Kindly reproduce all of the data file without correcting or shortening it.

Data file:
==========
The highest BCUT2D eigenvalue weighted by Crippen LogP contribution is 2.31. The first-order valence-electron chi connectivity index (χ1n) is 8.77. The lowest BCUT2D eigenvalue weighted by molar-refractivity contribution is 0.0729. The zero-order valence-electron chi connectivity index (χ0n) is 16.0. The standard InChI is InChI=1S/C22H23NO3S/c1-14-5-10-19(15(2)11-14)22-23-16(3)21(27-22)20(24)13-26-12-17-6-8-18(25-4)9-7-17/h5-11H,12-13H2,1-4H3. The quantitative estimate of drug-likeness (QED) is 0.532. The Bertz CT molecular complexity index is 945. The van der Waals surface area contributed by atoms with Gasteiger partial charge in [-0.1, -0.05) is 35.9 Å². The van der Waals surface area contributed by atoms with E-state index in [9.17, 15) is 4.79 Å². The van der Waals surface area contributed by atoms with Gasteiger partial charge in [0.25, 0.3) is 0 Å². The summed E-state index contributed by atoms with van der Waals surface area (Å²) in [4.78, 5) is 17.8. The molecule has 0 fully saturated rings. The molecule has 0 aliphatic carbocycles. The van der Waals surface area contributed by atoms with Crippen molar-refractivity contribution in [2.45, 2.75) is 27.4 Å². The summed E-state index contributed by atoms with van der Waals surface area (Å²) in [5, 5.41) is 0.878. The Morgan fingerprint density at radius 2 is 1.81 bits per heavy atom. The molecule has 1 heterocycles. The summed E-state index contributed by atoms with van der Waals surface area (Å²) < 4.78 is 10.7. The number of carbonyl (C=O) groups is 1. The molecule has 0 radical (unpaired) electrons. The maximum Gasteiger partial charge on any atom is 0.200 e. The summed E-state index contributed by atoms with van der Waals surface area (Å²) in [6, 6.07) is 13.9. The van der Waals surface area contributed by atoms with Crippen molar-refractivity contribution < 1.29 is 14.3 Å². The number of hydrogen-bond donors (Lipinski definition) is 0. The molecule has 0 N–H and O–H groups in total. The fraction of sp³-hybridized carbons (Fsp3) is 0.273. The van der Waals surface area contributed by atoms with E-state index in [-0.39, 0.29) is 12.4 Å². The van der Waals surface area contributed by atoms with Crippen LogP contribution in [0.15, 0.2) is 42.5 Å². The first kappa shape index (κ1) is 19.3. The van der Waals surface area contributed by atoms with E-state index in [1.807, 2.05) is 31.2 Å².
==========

The highest BCUT2D eigenvalue weighted by Crippen LogP contribution is 2.31. The first-order valence-electron chi connectivity index (χ1n) is 8.77. The lowest BCUT2D eigenvalue weighted by molar-refractivity contribution is 0.0729. The zero-order valence-electron chi connectivity index (χ0n) is 16.0. The standard InChI is InChI=1S/C22H23NO3S/c1-14-5-10-19(15(2)11-14)22-23-16(3)21(27-22)20(24)13-26-12-17-6-8-18(25-4)9-7-17/h5-11H,12-13H2,1-4H3. The quantitative estimate of drug-likeness (QED) is 0.532. The Bertz CT molecular complexity index is 945. The van der Waals surface area contributed by atoms with Gasteiger partial charge in [-0.1, -0.05) is 35.9 Å². The van der Waals surface area contributed by atoms with E-state index in [9.17, 15) is 4.79 Å². The van der Waals surface area contributed by atoms with Gasteiger partial charge in [0.25, 0.3) is 0 Å². The summed E-state index contributed by atoms with van der Waals surface area (Å²) in [4.78, 5) is 17.8. The molecule has 0 fully saturated rings. The molecule has 0 aliphatic carbocycles. The van der Waals surface area contributed by atoms with Crippen molar-refractivity contribution in [2.45, 2.75) is 27.4 Å². The summed E-state index contributed by atoms with van der Waals surface area (Å²) in [5, 5.41) is 0.878. The Morgan fingerprint density at radius 2 is 1.81 bits per heavy atom. The molecule has 1 heterocycles. The summed E-state index contributed by atoms with van der Waals surface area (Å²) < 4.78 is 10.7. The number of carbonyl (C=O) groups is 1. The molecule has 0 radical (unpaired) electrons. The maximum Gasteiger partial charge on any atom is 0.200 e. The summed E-state index contributed by atoms with van der Waals surface area (Å²) in [6, 6.07) is 13.9. The van der Waals surface area contributed by atoms with Crippen molar-refractivity contribution < 1.29 is 14.3 Å². The number of hydrogen-bond donors (Lipinski definition) is 0. The molecule has 0 N–H and O–H groups in total. The fraction of sp³-hybridized carbons (Fsp3) is 0.273. The van der Waals surface area contributed by atoms with E-state index in [-0.39, 0.29) is 12.4 Å². The van der Waals surface area contributed by atoms with Crippen LogP contribution in [0.15, 0.2) is 42.5 Å². The first kappa shape index (κ1) is 19.3. The van der Waals surface area contributed by atoms with E-state index in [1.807, 2.05) is 31.2 Å².